Jerry and Madeleine Bosco have been forced to switch to a strange, new role for Americans: from big spenders, with credit cards in hand, to penny pinchers.
After the financial crisis hit, Jerry, who helps prepare booths for trade shows, had to take a 15 percent pay cut. Suddenly, the couple found themselves facing $30,000 in credit card debt with no easy way to pay it off. So they sold stocks, threw most of their credit cards in the trash, stopped eating out with friends and cut out ski vacations with their two sons and weekend trips up the coast from their home in Tujunga, Calif.
Today, most of the debt is gone but Jerry still hasn't gotten a raise, and the lusher life of the boom years is a distant memory.
"We had credit cards and we didn't worry about a thing," says Madeleine, 55. "Our home price was going up. We got DirecTV, and got each of the boys Xbox" game consoles.
From the start of record-keeping by the U.S. Federal Reserve in 1951 through June 2008, in booms and busts alike, Americans never failed to add to debt from one quarter to the next. Fortunately, their incomes also rose most of that time.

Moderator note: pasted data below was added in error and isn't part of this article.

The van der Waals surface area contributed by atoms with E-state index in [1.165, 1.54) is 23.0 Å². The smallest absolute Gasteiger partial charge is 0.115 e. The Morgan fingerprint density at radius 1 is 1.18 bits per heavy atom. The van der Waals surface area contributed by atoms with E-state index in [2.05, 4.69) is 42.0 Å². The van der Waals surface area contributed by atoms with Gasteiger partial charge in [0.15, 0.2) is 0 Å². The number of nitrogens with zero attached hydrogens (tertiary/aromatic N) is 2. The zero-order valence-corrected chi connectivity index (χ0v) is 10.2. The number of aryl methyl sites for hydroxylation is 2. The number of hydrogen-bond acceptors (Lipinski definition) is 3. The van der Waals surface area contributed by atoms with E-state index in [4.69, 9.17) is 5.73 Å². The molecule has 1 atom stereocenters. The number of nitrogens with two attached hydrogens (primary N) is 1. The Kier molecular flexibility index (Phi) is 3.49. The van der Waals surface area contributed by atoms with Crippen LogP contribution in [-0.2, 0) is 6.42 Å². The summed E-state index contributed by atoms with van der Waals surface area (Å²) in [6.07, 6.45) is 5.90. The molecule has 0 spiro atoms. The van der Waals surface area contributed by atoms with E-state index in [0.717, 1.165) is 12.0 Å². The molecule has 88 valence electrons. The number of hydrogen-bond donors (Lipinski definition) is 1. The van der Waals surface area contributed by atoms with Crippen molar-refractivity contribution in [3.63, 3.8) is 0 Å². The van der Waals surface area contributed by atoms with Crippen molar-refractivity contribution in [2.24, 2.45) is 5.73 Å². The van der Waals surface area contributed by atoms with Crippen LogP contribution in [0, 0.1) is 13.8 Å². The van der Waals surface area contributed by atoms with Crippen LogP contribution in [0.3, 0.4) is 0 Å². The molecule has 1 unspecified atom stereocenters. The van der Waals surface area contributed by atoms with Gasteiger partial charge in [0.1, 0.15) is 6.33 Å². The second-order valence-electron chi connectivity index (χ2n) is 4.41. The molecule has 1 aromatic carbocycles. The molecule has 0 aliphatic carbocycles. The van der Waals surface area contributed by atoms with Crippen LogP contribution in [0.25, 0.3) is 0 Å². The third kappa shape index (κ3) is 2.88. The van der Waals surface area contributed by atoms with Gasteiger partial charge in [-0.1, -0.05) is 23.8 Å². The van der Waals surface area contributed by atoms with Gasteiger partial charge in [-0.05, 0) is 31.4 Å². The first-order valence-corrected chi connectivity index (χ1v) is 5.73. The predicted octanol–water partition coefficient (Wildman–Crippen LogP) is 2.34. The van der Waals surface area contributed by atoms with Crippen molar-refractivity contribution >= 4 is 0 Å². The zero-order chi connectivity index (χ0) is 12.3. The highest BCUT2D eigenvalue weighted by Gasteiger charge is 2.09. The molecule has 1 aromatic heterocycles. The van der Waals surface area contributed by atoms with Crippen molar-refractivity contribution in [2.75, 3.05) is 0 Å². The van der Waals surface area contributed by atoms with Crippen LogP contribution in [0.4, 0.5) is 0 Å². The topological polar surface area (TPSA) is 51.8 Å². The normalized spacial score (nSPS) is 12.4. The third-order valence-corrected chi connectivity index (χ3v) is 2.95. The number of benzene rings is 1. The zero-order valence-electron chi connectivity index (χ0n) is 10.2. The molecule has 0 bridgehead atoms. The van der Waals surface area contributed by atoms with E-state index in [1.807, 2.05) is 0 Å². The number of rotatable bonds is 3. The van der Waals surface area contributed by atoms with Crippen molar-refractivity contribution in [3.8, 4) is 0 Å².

Then wages stagnated in the new millennium. And instead of slowing their borrowing, Americans sped it up. Debt rose from less than 90 percent of annual take-home pay in 2000 to 130 percent in 2007.
Americans weren't the only ones who borrowed recklessly. In the 10 years before the crisis, household debt as a percentage of annual pay rose by a third or more in nine European countries. It topped 170 percent in the Netherlands, Ireland and the U.K.
Then came the financial crisis and the hard times that followed.
In the U.S., debt per adult fell 12 percent the first 4 years after the crisis, mostly a result of people defaulting on loans. In the U.K., debt per adult fell a modest 2 percent, but it had soared 59 percent in a comparable period before the crisis.